Guru died on April 19, 2010 at age 47 while battling cancer for over a year and a half. He suffered a heart attack that lead him into a coma. His legacy was timeless in that he invented music that will be around long after he’s gone. Raising the bar on producing great music while elevating black culture without the exploitative and negative stigma that has seeped into this generation’s Hip-Hop. A true original and a Hip-Hop icon around the world. Thanks for the memories.

The Revolution Will Be Televised,

Brian Pace

The Pace Report

www.thepacereport.com

thepacereport@yahoo.com

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Brother Ali: Rap Music’s Second Coming

In a world when Hip-Hop has become a bedlam of bikini laced “meat shops” and “bling sessions” in both videos and radio; the morals of the record industry have pushed rap towards the clubs and is more geared for listeners 25 and younger. Don’t get me wrong, I like Drake and Young Jeezy, but a lot of the rap music has become exploitative and isn’t what some of the founders of this great music set out to do over 30 years ago.

White rappers have had to pay their dues to gain acceptance in highly African-American dominated music culture. MC’s like Everlast, MC Serch, Eminem and the Beastie Boys have made created a niche in Hip-Hop and in the record industry. These artists have created their own style and branding of Rap that crosses over in Rock, Alternative, and R & B.

Over the last decade I’ve only been able to count a handful of classic Hip-Hop albums. Lil’ Wayne and Jay-Z have dominated the radio waves and dropped classic discs. But, there’s one emcee who’s worked harder and packed houses; yet never gets the validation nor props unlike his media fueled counterparts.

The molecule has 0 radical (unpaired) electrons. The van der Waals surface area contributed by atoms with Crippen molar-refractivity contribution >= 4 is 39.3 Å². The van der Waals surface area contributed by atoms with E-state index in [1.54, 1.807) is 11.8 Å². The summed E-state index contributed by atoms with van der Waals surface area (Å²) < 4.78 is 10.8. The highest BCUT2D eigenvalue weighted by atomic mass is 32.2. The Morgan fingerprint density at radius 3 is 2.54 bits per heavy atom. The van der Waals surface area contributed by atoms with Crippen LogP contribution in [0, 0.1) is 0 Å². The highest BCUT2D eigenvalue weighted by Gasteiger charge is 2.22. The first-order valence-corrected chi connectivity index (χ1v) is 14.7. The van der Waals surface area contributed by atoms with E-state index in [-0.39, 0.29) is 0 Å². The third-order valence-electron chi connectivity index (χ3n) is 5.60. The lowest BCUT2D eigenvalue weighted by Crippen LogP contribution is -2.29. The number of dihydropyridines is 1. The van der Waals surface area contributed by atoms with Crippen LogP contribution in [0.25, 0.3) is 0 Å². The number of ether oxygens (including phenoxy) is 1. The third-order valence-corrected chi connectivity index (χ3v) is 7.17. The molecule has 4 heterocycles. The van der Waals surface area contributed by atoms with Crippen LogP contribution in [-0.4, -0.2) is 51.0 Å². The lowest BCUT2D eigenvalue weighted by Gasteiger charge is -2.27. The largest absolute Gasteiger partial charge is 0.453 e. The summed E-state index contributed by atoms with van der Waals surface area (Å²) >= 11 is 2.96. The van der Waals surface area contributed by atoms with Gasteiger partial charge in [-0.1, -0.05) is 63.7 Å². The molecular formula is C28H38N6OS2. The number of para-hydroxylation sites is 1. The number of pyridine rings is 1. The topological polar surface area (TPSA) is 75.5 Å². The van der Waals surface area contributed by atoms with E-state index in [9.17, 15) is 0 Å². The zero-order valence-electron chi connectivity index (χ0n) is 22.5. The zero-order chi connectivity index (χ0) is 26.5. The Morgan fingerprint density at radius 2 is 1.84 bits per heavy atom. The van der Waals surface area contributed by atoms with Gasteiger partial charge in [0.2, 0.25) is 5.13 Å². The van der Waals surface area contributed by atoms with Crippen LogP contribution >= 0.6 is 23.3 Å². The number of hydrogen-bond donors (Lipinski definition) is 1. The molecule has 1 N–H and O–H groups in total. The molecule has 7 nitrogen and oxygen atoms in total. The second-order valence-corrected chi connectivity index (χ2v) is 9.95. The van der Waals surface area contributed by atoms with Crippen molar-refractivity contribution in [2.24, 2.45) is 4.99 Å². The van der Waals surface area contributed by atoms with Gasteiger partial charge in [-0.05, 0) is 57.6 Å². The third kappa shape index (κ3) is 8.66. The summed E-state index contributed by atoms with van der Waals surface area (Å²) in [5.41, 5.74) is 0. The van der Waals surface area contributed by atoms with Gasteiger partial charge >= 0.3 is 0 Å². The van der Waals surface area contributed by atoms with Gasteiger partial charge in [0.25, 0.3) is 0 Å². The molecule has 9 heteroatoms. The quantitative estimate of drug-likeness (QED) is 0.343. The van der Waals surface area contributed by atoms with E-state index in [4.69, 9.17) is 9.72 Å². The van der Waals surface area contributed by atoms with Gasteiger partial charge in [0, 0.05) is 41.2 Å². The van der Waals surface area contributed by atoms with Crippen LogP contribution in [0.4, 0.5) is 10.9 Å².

In fact, as Eminem put Detroit on the map well over a decade ago; rapper Brother Ali has done the same for Minneapolis. He and the Rhymesayers Records Crew has added another depth to the talent that comes from this music mecca. Ali has been on the scene for well over a decade and he’s released a classic disc “The Undisputed Truth” to rave reviews and is an indie and underground gem. His underground following as allowed him to expand his European base making him one of the hardest working Emcee’s in game. His lyrical content is deep and raises  the level of conscious rap like his heros Chuck D, KRS-One, Paris, and Mos Def.

Jason Newman was born in Madison, Wisconsin but moved a bit before his family moved to Minneapolis, Minnesota. Although Ali is white, he was born with a rare form of Albinism. This genetic condition has allowed him to live without the pigment needed to give his skin, hair, and eyes color. Due to the serious nature of his condition, a major side affect is that he’s legally blind. While attending high school, Jason was heavily influenced by Hip-Hop and became interested in Islam. Before graduating, he converted and took the name Ali. At the same time he was excluded by some of his family members as well as people of his own race.

Upon graduation he knew he wanted to pursue music. Producer and MC Slug of the rap group Atmosphere allowed him to tour with him. It was his real exposure to the underground rap scene as well as notice that there weren’t many white rappers in the game.

Atmosphere would also eventually contribute to Ali’s current success. Members Slug and producer Ant produced every Atmosphere record except albums Overcast! and Lucy Ford. The two would meet in high school. Slug along with classmates Seth Patrick and Brent Sayers formed what would become the Rhymesayers Collective. Performing under the moniker Urban Atmosphere, the guys developed a following in Minneapolis. Rapper Musab introduced Slug to producer Ant and eventually convinced him to hook-up with the group while recording tracks for them. Rhymesayers Records was formed out of this collective to produce and record their own music.

In 2000, Brother Ali released “Rites of Passage” as a demo. He wrote, produced, and recorded the project himself out of his own pocket. Although it was released as a cassette, he toured and performed with the Rhymesayers and was sold at their shows.